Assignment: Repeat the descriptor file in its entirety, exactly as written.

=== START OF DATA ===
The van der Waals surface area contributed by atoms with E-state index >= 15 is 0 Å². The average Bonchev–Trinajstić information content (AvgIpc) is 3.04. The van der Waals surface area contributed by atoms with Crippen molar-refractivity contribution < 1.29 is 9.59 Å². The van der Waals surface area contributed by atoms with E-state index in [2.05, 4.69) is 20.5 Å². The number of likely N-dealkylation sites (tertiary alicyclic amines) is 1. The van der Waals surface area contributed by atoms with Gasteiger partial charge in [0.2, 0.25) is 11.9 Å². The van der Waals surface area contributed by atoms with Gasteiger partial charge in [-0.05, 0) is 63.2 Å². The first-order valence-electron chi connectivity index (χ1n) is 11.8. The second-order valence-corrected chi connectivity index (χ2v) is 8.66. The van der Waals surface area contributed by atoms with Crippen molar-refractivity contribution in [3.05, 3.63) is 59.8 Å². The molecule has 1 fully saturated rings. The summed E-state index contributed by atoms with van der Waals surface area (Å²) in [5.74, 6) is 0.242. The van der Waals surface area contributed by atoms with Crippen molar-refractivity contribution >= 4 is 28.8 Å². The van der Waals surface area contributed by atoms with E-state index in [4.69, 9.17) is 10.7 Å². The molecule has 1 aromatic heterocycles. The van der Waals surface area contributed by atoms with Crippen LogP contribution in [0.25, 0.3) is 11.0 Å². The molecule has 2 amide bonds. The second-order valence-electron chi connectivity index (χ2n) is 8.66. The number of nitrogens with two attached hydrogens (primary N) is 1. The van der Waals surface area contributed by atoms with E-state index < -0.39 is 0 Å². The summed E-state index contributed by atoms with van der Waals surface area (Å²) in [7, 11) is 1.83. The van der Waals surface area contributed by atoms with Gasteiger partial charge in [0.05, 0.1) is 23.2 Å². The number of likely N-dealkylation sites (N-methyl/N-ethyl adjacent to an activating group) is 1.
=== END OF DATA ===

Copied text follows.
The van der Waals surface area contributed by atoms with E-state index >= 15 is 0 Å². The average Bonchev–Trinajstić information content (AvgIpc) is 3.04. The van der Waals surface area contributed by atoms with Crippen molar-refractivity contribution < 1.29 is 9.59 Å². The van der Waals surface area contributed by atoms with E-state index in [2.05, 4.69) is 20.5 Å². The number of likely N-dealkylation sites (tertiary alicyclic amines) is 1. The van der Waals surface area contributed by atoms with Gasteiger partial charge in [0.2, 0.25) is 11.9 Å². The van der Waals surface area contributed by atoms with Gasteiger partial charge in [-0.05, 0) is 63.2 Å². The first-order valence-electron chi connectivity index (χ1n) is 11.8. The second-order valence-corrected chi connectivity index (χ2v) is 8.66. The van der Waals surface area contributed by atoms with Crippen molar-refractivity contribution in [3.05, 3.63) is 59.8 Å². The molecule has 1 fully saturated rings. The summed E-state index contributed by atoms with van der Waals surface area (Å²) in [5.74, 6) is 0.242. The van der Waals surface area contributed by atoms with Crippen molar-refractivity contribution >= 4 is 28.8 Å². The van der Waals surface area contributed by atoms with E-state index in [4.69, 9.17) is 10.7 Å². The molecule has 1 aromatic heterocycles. The van der Waals surface area contributed by atoms with Crippen LogP contribution in [0.25, 0.3) is 11.0 Å². The molecule has 2 amide bonds. The second-order valence-electron chi connectivity index (χ2n) is 8.66. The number of nitrogens with two attached hydrogens (primary N) is 1. The van der Waals surface area contributed by atoms with E-state index < -0.39 is 0 Å². The summed E-state index contributed by atoms with van der Waals surface area (Å²) in [7, 11) is 1.83. The van der Waals surface area contributed by atoms with Gasteiger partial charge in [0.05, 0.1) is 23.2 Å². The number of likely N-dealkylation sites (N-methyl/N-ethyl adjacent to an activating group) is 1.